If early interventionists are able to meaningfully assess the presence of a sleep disorder in the context of adaptive and/or socioemotional development, this might prove decisive for determining eligibility. This is because, despite variation among state early intervention eligibility thresholds, one commonality is a higher threshold with a delay in just one domain. The most common standards are 33% or greater delay in one domain or 25% or greater delay in two or more domains. Thus, hypothetically, a child with a 25% speech delay and a 25% sleep-associated adaptive delay would qualify for early intervention, but he or she would not have qualified based on their speech delay alone.
What Medical or Socioenvironmental Risk Factors Place Children in Early Intervention at Greater Risk of Sleep Problems?
Sleep disorder assessments are indicated in the early intervention program not only because of the shared symptom profile between sleep problems and developmental delays in general, but also because specific early intervention populations experience increased rates of sleep problems. Both low birthweight and prematurity, which in most states render an infant eligible for early intervention, are closely associated with adverse neurocognitive and behavioral outcomes (Aarnoudse-Moens, Weisglas-Kuperus, van Goudoever, & Oosterlaan, 2009). Prematurity and low birthweight increase the risk of sleep disordered breathing by two- (Paavonen et al., 2007) and three-fold (C. Rosen et al., 2003), respectively. Close to 32% of children in the NEILS weighed less than 2500 g (Scarborough et al., 2004). Further, early intervention participation rates are inversely correlated with gestational age. Although 16% of term infants participated in early intervention, 82% of very preterm (24 to 31 weeks) and 32% of preterm (32 to 36 weeks) infants do so (Clements, Barfield, Ayadi, & Wilber, 2007).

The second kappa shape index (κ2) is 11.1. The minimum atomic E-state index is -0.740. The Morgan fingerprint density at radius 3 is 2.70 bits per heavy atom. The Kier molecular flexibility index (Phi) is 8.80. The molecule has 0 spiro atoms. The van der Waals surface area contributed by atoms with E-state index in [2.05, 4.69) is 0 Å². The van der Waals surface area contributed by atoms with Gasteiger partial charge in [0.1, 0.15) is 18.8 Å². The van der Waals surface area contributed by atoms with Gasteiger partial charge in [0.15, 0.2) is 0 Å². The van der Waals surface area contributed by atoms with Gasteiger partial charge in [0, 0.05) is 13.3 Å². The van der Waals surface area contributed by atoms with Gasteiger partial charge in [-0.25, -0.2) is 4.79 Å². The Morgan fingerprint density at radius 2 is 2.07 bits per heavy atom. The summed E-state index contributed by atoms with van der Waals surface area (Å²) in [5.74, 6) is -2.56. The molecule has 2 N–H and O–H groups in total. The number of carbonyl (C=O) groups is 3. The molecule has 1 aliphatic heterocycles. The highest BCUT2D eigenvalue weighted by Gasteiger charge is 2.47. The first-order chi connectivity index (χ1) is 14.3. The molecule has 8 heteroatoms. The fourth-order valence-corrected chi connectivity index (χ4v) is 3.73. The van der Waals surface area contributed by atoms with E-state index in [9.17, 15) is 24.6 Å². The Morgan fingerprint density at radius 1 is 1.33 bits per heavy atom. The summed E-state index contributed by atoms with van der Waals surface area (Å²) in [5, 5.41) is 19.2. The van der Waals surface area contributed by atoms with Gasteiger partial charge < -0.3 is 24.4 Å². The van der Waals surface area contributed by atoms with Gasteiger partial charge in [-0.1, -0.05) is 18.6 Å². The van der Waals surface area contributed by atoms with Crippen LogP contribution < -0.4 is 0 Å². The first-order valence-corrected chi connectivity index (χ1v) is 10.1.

Children with socioenvironmental risk factors placing them at risk for developmental delays, correspondingly, are at increased risk of sleep disorders. Nearly half of children under 3 years of age in foster care (47%) have developmental delays commensurate with early intervention eligibility (Rosenberg & Smith, 2008). Since 2003, states have been required to formulate policies for referring all infants and toddlers with substantiated child maltreatment cases to their local early intervention program. This legislation led to an average 44% increase in children in foster care receiving early intervention services (Derrington & Lippitt, 2008). Among children 3 and under in foster care (mean age = 23 months), 13% met the Achenbach Child Behavior Checklist criteria for sleep problems, and 25% showed symptoms consistent with an externalizing behavior disorder (Reams, 1999). Compared with control children, 3- to 7-year olds in foster care had greater difficulties initiating sleep per actigraphic measures. This sleep problem may reflect stress-related hypervigilence at bedtime and/or earlier difficulties with state regulation and wake–sleep transitions (Tininenko, Fisher, Bruce, & Pears, 2010).
Implications for Prevention